In 2010, the Obama Administration launched the America’s Great Outdoors Initiative to conserve public lands and promote outdoor recreation. It also encourages community-based recreation programs to engage people where they live, learn, and play. Along similar lines, the U.S. Forest Service has a Kids in the Woods program to support youth nature programs.
Recently the Forest Service’s Southern Research Station (SRS), Oconee Ranger District and the Georgia Department of Natural Resources (GA-DNR) partnered to host students at Dyar Pasture; a recreational area on the Chattahoochee-Oconee National Forest.
Students from the nearby Union Point STEAM (STEM plus the arts) Academy and Elementary School, the first rural K-8 STEAM School in Georgia, participated in the field trip. Students rotated to different stations where they watched birds, examined water quality, fished, and sketched nature scenes during an outdoor art activity.
District wildlife biologist Elizabeth Caldwell helped organize the trip and spoke to students on the history of Dyar Pasture along with the effects of grazing cattle on the local ecosystem.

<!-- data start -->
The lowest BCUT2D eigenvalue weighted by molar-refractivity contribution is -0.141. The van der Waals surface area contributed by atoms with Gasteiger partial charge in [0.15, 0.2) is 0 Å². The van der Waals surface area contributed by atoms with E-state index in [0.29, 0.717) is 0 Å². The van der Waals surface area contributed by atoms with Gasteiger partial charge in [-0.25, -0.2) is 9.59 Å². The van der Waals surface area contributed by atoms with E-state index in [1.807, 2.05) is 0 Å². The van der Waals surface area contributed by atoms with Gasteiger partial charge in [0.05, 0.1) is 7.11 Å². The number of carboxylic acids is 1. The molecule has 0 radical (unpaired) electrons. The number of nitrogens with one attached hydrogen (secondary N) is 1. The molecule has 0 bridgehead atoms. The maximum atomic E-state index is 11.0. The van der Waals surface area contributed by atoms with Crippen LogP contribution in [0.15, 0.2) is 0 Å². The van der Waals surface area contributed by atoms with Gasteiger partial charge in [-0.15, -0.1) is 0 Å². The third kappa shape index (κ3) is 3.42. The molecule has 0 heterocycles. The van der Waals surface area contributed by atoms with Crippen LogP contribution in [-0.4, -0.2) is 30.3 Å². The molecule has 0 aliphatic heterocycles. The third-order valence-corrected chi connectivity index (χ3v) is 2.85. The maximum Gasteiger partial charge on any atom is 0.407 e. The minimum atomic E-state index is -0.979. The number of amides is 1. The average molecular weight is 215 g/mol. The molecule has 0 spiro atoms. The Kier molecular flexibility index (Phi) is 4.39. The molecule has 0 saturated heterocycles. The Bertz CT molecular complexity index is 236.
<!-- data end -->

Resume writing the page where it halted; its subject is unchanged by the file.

SRS technology transfer specialist Eric Kuehler discussed the importance of water quality and showed students how to identify macroinvertabrates in a site water sample, while SRS forestry technician Chris Crowe helped students explore a popular outdoor activity – fishing! He also explained how invasive fish affect the ecosystem.
GA-DNR’s Linda May took the students bird watching and showed them how to measure wingspan to compare different species of migratory birds. For example, the aspect ratio is the fraction of a bird’s wing length to its width. According to the GA-DNR, one wing of the wandering albatross is 72 inches and has a width of 10.5 inches, allowing it to make its long trip across the Gulf coast.
“Students were relieved to get outdoors and decompress after intense exams. They enjoyed another great field trip with the Forest Service,” shared Viniece Jennings, research scientist with the SRS Integrating Human and Natural Systems unit in Athens, Georgia, who coordinated the trip and presented at the art station.
“This was the first time that many of the students visited Dyar Pasture. It was a delight to see an excited student who had never gone fishing catch a fish during this trip. We are proud that the national forest will be part of their memories of the Great Outdoors.”
For more information, email Viniece Jennings at firstname.lastname@example.org.